There was Reggie Hamilton, the man who gave Westbrook his first shot at organized basketball back in Los Angeles-area pee-wee leagues.
There was Reggie Morris, the former coach at Leuzinger High, Westbrook’s alma mater.
There was UCLA coach Ben Howland — barely.
Then, along came a start-up professional basketball franchise called the Oklahoma City Thunder. The team employed decision-makers named Sam Presti and Troy Weaver and Scott Brooks. Collectively, they decided to use the fourth overall pick in the 2008 NBA Draft to select Westbrook.
Suddenly, Westbrook needed more fingers.
Because of the Thunder’s long-standing belief in him, Westbrook on Thursday gladly signed a five-year contract extension worth roughly $80 million. The deal, which was first reported by Yahoo! Sports, will go into effect next season and keep the All-Star point guard with the Thunder through the 2016-17 season.
“It feels great,” Westbrook said in a telephone interview with The Oklahoman on Thursday night. “It’s a great opportunity. The organization, they’ve been believers in me since college and I thank them for that. They’ve been great in just believing in me throughout thick and thin and ups and downs…I’m just thankful.”
Westbrook has had more than a fair share of doubters.
When the Thunder selected Westbrook nearly four years ago — with Weaver, the team’s assistant general manager serving as his biggest supporter — analysts were appalled at what they considered a reach pick. Soon, questions arose over whether Westbrook was or was not a point guard. Then it was his turnovers…then his decision-making…then his relationship, both on and off the court, with teammate Kevin Durant.
The Thunder, though, stood by Westbrook through all the tough times and the questions and the criticisms. Brooks, the coach, never benched or blasted Westbrook for mistakes that were part of the process of developing into a sensational performer.
“They reached out and grabbed me, and everybody kind of was surprised and shocked at what was going on,” Westbrook remembered. “(People) didn’t really think I could play the point. From then on, they always stuck with me, always stayed positive with me and always just looked out for me and the team. That shows how much I’m appreciated around here. I love to be somewhere you’re appreciated.”
The Thunder had until Wednesday to re-sign Westbrook or watch him become a restricted free agent. But the organization would have had the right to match any offer Westbrook might have received from another team. The completion of the deal illustrates the Thunder’s unwavering support for Westbrook, who joined Chicago point guard Derrick Rose as the only two players from the 2008 draft class who have been re-signed to extensions of their rookie contracts.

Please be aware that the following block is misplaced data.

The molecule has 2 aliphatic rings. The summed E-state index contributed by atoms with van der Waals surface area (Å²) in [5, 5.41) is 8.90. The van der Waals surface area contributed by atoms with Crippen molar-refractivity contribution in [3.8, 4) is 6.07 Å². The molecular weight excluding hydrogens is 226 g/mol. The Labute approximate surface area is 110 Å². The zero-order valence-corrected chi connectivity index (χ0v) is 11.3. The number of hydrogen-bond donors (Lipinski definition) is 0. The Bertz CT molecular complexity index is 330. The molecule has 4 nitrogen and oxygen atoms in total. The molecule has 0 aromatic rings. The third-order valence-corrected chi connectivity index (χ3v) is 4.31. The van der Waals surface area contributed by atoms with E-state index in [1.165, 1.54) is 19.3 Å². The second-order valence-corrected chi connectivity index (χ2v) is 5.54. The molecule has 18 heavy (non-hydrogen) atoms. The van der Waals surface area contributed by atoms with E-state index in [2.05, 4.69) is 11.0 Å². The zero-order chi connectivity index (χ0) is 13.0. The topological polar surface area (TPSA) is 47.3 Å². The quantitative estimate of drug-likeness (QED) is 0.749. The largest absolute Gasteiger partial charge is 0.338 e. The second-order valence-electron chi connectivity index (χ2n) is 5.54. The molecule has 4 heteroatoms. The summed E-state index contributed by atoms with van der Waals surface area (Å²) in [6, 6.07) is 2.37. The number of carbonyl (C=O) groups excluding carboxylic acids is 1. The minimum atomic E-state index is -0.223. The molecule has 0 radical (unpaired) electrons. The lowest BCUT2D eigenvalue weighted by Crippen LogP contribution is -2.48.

“We are thrilled to solidify Russell’s future with the Thunder,” said Presti, the team’s general manager in a statement. “Since we arrived in Oklahoma City, Russell’s work ethic, persistence, character and involvement in our community have helped us establish the standards that we are committed to on a day-to-day basis. He is a valued member of our organization and we look forward to his continued contributions on and off the floor.”
Westbrook has averaged 17.9 points, 4.8 rebounds, seven assists and 1.5 steals in 261 career games. He was selected by coaches as an NBA All-Star for the first time last season and also was an All-NBA Second Team selection at the end of last season.
Through the Thunder’s first 15 games, Westbrook is averaging 20.5 points, 5.5 assists and five rebounds, joining L.A. Lakers star Kobe Bryant and Miami star LeBron James as the only players to post a 20-5-5 this season.
With his long-term security squared away, Westbrook said he is now focused on taking his game to another level. Doing so with the team he started his career with is a big deal, Westbrook said.
“They gave me an opportunity, and now they’re giving me another opportunity to make another step for this team and for this city,” Westbrook said of the Thunder. “I’m just going to take it all in and try to get myself right to be able to make the next jump for this organization.”
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